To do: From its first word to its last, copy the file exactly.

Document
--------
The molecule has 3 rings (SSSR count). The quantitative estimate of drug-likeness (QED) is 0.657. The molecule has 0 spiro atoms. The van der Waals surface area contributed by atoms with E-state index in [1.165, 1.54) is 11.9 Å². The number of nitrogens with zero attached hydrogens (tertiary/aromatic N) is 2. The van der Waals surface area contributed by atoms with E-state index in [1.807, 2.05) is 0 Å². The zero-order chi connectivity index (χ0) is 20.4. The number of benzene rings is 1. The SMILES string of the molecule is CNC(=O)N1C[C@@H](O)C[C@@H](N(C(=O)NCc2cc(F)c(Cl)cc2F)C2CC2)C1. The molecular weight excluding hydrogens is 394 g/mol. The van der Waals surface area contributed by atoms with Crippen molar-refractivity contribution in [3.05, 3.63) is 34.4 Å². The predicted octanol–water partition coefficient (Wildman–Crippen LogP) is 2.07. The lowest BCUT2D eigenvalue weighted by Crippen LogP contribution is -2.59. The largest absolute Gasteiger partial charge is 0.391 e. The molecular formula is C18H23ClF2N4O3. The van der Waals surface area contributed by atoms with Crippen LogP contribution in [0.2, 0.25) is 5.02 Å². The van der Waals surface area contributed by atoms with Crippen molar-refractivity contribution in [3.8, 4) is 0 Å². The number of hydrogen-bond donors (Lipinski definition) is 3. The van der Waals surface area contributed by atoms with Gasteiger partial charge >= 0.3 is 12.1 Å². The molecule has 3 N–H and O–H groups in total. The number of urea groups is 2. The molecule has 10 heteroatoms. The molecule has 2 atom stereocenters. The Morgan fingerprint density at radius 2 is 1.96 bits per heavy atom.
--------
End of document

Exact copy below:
The molecule has 3 rings (SSSR count). The quantitative estimate of drug-likeness (QED) is 0.657. The molecule has 0 spiro atoms. The van der Waals surface area contributed by atoms with E-state index in [1.165, 1.54) is 11.9 Å². The number of nitrogens with zero attached hydrogens (tertiary/aromatic N) is 2. The van der Waals surface area contributed by atoms with E-state index in [1.807, 2.05) is 0 Å². The zero-order chi connectivity index (χ0) is 20.4. The number of benzene rings is 1. The SMILES string of the molecule is CNC(=O)N1C[C@@H](O)C[C@@H](N(C(=O)NCc2cc(F)c(Cl)cc2F)C2CC2)C1. The molecular weight excluding hydrogens is 394 g/mol. The van der Waals surface area contributed by atoms with Crippen molar-refractivity contribution in [3.05, 3.63) is 34.4 Å². The predicted octanol–water partition coefficient (Wildman–Crippen LogP) is 2.07. The lowest BCUT2D eigenvalue weighted by Crippen LogP contribution is -2.59. The largest absolute Gasteiger partial charge is 0.391 e. The molecular formula is C18H23ClF2N4O3. The van der Waals surface area contributed by atoms with Crippen LogP contribution in [0.2, 0.25) is 5.02 Å². The van der Waals surface area contributed by atoms with Crippen molar-refractivity contribution in [3.8, 4) is 0 Å². The number of hydrogen-bond donors (Lipinski definition) is 3. The van der Waals surface area contributed by atoms with Gasteiger partial charge >= 0.3 is 12.1 Å². The molecule has 3 N–H and O–H groups in total. The number of urea groups is 2. The molecule has 10 heteroatoms. The molecule has 2 atom stereocenters. The Morgan fingerprint density at radius 2 is 1.96 bits per heavy atom.